Emergency Department Wait Time and Treatment of Traumatic Digit Amputation: Do Race and Insurance Matter?

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Abstract

Background:

Little is known about the association between the quality of trauma care and management of nonfatal injuries. The authors used emergency department wait times as a proxy for hospital structure, process, and availability of on-call surgeons with microsurgical skills. They evaluated the association between average hospital emergency department wait times and likelihood of undergoing digit replantation for patients with traumatic amputation digit injuries. The authors hypothesized that hospitals with shorter emergency department wait times were associated with higher odds of replantation.

Methods:

Using the 2007 to 2012 National Trauma Data Bank, the authors’ final sample included 12,126 patients. Regression modeling was used to first determine factors that were associated with longer emergency department wait times among patients with digit amputation injuries. Second, the authors examined the association between emergency department wait times for this population at a hospital level and replantation after all types of digit amputation and after complicated thumb amputation injuries only.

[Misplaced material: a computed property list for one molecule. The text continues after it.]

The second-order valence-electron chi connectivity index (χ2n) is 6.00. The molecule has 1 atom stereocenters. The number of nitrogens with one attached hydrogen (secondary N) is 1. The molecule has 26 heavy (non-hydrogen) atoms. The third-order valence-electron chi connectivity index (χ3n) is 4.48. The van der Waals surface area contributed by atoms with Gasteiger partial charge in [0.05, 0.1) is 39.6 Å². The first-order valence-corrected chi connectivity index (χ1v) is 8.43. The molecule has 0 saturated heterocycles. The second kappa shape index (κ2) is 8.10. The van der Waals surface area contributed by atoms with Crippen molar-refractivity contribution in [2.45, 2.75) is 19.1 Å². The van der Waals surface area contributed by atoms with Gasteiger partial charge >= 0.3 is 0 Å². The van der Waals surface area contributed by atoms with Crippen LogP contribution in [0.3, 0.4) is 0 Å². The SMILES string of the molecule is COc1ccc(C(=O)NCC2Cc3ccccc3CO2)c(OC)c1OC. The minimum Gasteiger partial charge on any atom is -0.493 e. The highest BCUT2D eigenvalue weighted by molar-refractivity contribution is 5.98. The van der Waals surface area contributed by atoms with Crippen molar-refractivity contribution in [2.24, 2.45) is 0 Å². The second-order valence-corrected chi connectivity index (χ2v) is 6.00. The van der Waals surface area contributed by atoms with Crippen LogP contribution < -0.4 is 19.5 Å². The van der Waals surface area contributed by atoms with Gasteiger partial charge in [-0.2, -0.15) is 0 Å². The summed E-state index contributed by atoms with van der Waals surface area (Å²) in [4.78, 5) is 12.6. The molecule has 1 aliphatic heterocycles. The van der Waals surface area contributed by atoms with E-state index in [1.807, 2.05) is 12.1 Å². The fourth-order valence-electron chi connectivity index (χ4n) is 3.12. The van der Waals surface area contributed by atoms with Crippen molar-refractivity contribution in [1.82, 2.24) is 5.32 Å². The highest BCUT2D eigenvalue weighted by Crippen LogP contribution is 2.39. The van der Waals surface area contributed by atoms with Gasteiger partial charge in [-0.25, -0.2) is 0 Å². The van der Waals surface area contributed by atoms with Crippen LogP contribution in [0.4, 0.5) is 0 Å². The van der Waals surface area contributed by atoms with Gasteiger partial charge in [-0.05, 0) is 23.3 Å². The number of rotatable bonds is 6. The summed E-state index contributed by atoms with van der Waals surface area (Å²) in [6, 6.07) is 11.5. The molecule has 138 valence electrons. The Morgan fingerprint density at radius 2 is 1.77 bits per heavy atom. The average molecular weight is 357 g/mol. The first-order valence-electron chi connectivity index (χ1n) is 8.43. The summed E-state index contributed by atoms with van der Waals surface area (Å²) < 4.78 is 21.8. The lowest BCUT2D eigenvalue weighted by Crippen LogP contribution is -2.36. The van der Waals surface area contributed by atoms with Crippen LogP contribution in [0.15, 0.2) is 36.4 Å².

Results:

For patients with simple and complicated thumb amputation injuries, and patients with complicated thumb amputation injuries only, longer emergency department wait times were associated with lower odds of replantation. In addition, being minority and having no insurance were associated with longer emergency department wait times; teaching hospitals were associated with shorter emergency department wait times; and finally, for patients with complicated thumb amputation injuries only, there was no association between patients’ minority or insurance status and replantation.

Conclusion:

Variation in emergency department wait time and its effects on treatment of traumatic digit amputation may reflect maldistribution of hand or plastic surgeons with the required microsurgical skills among trauma centers across the United States.

CLINICAL QUESTION/LEVEL OF EVIDENCE:

Therapeutic, III.

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